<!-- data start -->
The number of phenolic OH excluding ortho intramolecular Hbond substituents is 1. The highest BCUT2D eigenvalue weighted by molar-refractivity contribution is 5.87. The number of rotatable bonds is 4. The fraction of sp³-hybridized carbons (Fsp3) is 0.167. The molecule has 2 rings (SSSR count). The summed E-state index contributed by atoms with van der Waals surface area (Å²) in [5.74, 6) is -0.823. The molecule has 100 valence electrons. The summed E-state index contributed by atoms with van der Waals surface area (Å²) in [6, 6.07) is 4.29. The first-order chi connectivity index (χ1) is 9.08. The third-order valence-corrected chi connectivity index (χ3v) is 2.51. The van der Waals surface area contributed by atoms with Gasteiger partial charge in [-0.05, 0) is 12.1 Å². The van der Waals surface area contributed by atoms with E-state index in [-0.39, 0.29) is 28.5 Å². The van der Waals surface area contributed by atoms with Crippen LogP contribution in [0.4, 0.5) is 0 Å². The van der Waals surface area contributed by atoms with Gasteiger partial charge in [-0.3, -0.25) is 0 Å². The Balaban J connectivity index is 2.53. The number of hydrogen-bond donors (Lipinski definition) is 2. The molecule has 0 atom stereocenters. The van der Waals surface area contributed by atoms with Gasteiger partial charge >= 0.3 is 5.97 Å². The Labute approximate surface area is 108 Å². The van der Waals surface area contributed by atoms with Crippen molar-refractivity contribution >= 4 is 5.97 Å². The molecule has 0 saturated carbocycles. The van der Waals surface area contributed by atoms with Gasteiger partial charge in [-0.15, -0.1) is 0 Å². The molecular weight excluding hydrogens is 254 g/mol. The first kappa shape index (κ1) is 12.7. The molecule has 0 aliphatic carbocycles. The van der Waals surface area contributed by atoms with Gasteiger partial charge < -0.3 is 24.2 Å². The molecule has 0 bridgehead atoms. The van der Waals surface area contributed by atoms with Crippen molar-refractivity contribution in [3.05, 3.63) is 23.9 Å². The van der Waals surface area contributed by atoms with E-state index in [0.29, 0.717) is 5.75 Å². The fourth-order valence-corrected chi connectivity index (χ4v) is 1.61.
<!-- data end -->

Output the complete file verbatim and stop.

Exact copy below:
The number of phenolic OH excluding ortho intramolecular Hbond substituents is 1. The highest BCUT2D eigenvalue weighted by molar-refractivity contribution is 5.87. The number of rotatable bonds is 4. The fraction of sp³-hybridized carbons (Fsp3) is 0.167. The molecule has 2 rings (SSSR count). The summed E-state index contributed by atoms with van der Waals surface area (Å²) in [5.74, 6) is -0.823. The molecule has 100 valence electrons. The summed E-state index contributed by atoms with van der Waals surface area (Å²) in [6, 6.07) is 4.29. The first-order chi connectivity index (χ1) is 9.08. The third-order valence-corrected chi connectivity index (χ3v) is 2.51. The van der Waals surface area contributed by atoms with Gasteiger partial charge in [-0.05, 0) is 12.1 Å². The van der Waals surface area contributed by atoms with E-state index in [-0.39, 0.29) is 28.5 Å². The van der Waals surface area contributed by atoms with Crippen LogP contribution in [0.4, 0.5) is 0 Å². The van der Waals surface area contributed by atoms with Gasteiger partial charge in [-0.3, -0.25) is 0 Å². The Balaban J connectivity index is 2.53. The number of hydrogen-bond donors (Lipinski definition) is 2. The molecule has 0 atom stereocenters. The van der Waals surface area contributed by atoms with Gasteiger partial charge >= 0.3 is 5.97 Å². The Labute approximate surface area is 108 Å². The van der Waals surface area contributed by atoms with Crippen molar-refractivity contribution >= 4 is 5.97 Å². The molecule has 0 saturated carbocycles. The van der Waals surface area contributed by atoms with Gasteiger partial charge in [-0.15, -0.1) is 0 Å². The molecular weight excluding hydrogens is 254 g/mol. The first kappa shape index (κ1) is 12.7. The molecule has 0 aliphatic carbocycles. The van der Waals surface area contributed by atoms with Gasteiger partial charge < -0.3 is 24.2 Å². The molecule has 0 bridgehead atoms. The van der Waals surface area contributed by atoms with Crippen molar-refractivity contribution in [3.05, 3.63) is 23.9 Å². The van der Waals surface area contributed by atoms with E-state index in [0.29, 0.717) is 5.75 Å². The fourth-order valence-corrected chi connectivity index (χ4v) is 1.61.